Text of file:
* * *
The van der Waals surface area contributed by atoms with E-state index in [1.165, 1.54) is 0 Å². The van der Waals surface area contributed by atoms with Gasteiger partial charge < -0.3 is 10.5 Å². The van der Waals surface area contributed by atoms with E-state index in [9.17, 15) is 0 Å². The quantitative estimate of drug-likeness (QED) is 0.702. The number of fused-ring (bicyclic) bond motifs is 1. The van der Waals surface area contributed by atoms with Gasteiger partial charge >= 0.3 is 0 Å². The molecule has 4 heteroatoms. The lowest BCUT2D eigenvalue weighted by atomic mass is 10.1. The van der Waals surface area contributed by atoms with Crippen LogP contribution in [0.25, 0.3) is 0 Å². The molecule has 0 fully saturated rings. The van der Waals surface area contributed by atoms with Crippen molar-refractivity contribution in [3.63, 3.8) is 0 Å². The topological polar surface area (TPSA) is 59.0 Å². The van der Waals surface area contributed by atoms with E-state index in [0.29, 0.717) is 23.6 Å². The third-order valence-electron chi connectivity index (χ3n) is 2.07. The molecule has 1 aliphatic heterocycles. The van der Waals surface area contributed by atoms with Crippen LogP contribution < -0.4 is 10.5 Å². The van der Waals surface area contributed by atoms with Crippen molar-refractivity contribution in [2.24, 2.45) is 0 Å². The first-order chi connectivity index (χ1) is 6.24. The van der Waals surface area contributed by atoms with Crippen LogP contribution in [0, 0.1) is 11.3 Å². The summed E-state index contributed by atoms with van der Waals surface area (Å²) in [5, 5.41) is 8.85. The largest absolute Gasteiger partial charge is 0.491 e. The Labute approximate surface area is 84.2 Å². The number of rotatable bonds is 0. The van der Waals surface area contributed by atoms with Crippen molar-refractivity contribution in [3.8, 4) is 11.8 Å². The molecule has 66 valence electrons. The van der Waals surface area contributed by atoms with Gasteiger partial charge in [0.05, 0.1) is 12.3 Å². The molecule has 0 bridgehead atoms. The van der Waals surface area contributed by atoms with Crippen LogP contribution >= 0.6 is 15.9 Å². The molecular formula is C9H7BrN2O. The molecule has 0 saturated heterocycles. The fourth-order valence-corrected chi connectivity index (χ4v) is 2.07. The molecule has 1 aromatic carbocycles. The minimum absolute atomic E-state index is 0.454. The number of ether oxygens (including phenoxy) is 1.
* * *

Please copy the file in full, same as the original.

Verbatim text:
The van der Waals surface area contributed by atoms with E-state index in [1.165, 1.54) is 0 Å². The van der Waals surface area contributed by atoms with Gasteiger partial charge < -0.3 is 10.5 Å². The van der Waals surface area contributed by atoms with E-state index in [9.17, 15) is 0 Å². The quantitative estimate of drug-likeness (QED) is 0.702. The number of fused-ring (bicyclic) bond motifs is 1. The van der Waals surface area contributed by atoms with Gasteiger partial charge >= 0.3 is 0 Å². The molecule has 4 heteroatoms. The lowest BCUT2D eigenvalue weighted by atomic mass is 10.1. The van der Waals surface area contributed by atoms with Crippen LogP contribution in [0.25, 0.3) is 0 Å². The molecule has 0 fully saturated rings. The van der Waals surface area contributed by atoms with Crippen molar-refractivity contribution in [3.63, 3.8) is 0 Å². The topological polar surface area (TPSA) is 59.0 Å². The van der Waals surface area contributed by atoms with E-state index in [0.29, 0.717) is 23.6 Å². The third-order valence-electron chi connectivity index (χ3n) is 2.07. The molecule has 1 aliphatic heterocycles. The van der Waals surface area contributed by atoms with Crippen LogP contribution < -0.4 is 10.5 Å². The van der Waals surface area contributed by atoms with Crippen molar-refractivity contribution in [2.24, 2.45) is 0 Å². The first-order chi connectivity index (χ1) is 6.24. The van der Waals surface area contributed by atoms with Crippen LogP contribution in [0, 0.1) is 11.3 Å². The summed E-state index contributed by atoms with van der Waals surface area (Å²) in [5, 5.41) is 8.85. The largest absolute Gasteiger partial charge is 0.491 e. The Labute approximate surface area is 84.2 Å². The number of rotatable bonds is 0. The van der Waals surface area contributed by atoms with Crippen molar-refractivity contribution in [3.8, 4) is 11.8 Å². The molecule has 66 valence electrons. The van der Waals surface area contributed by atoms with Gasteiger partial charge in [0.05, 0.1) is 12.3 Å². The molecule has 0 bridgehead atoms. The van der Waals surface area contributed by atoms with Crippen LogP contribution >= 0.6 is 15.9 Å². The molecular formula is C9H7BrN2O. The molecule has 0 saturated heterocycles. The fourth-order valence-corrected chi connectivity index (χ4v) is 2.07. The molecule has 1 aromatic carbocycles. The minimum absolute atomic E-state index is 0.454. The number of ether oxygens (including phenoxy) is 1.